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This volume presents an eminent historian's progress over thirty years in trying to understand the American Revolution. Here is the historian at his best—beginning with the assumption that things are not always as they appear to be, delighting in the discovery of the previously unknown, and offering new interpretations with style, wit, and the good sense to know that there are always more questions to be answered.
The Revolution is fertile ground for the historian's craft, as these essays attest. Edmund S. Morgan discovers in American protests against British taxation an affirmation of rights that the colonists adhered to with surprising consistency, and that guided them ultimately to independence. Then, after a general reassessment of the importance of the Revolution, he moves to a study of it as an intellectual movement, which challenged the best minds of the period to transform their political world. Next, in studying the ethical basis of the Revolution, Morgan traces the shaping of national consciousness by puritanical attitudes toward work and leisure. This leads him to an exploration of the paradoxical relationship between slavery and freedom, and the role their relationship played in the Revolution. Finally, thinking about the Revolution on its anniversary, Morgan looks once again at the Founding Fathers and the innovative daring, admiring most their ability to reject what had hitherto been taken for granted.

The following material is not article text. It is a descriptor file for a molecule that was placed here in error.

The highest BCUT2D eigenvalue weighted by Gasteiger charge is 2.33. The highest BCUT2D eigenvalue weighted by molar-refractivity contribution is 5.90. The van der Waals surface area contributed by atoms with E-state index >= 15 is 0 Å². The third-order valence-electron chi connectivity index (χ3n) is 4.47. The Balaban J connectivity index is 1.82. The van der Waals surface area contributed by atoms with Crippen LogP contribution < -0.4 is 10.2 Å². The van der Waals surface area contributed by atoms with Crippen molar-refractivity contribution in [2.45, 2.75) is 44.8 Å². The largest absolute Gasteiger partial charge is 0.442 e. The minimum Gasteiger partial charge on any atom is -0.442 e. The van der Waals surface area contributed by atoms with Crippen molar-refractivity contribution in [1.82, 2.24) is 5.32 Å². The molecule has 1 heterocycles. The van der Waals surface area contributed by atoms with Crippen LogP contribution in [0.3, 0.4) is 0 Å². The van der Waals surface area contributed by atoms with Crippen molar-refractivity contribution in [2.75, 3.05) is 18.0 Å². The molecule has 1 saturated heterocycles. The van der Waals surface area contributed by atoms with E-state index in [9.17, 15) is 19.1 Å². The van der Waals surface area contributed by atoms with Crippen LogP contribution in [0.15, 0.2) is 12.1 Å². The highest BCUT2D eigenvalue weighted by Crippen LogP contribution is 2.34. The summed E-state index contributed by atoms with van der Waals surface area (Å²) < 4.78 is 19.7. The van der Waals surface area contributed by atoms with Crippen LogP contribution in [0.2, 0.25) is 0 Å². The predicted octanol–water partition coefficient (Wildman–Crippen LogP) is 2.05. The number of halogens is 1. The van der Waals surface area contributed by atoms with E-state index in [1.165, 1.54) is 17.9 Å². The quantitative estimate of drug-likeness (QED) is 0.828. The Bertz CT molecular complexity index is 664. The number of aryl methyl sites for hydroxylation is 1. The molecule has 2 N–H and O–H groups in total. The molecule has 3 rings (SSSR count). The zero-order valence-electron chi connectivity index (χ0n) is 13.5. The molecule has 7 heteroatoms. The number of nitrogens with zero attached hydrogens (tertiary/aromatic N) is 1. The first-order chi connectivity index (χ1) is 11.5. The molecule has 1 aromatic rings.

Posted September 8, 2013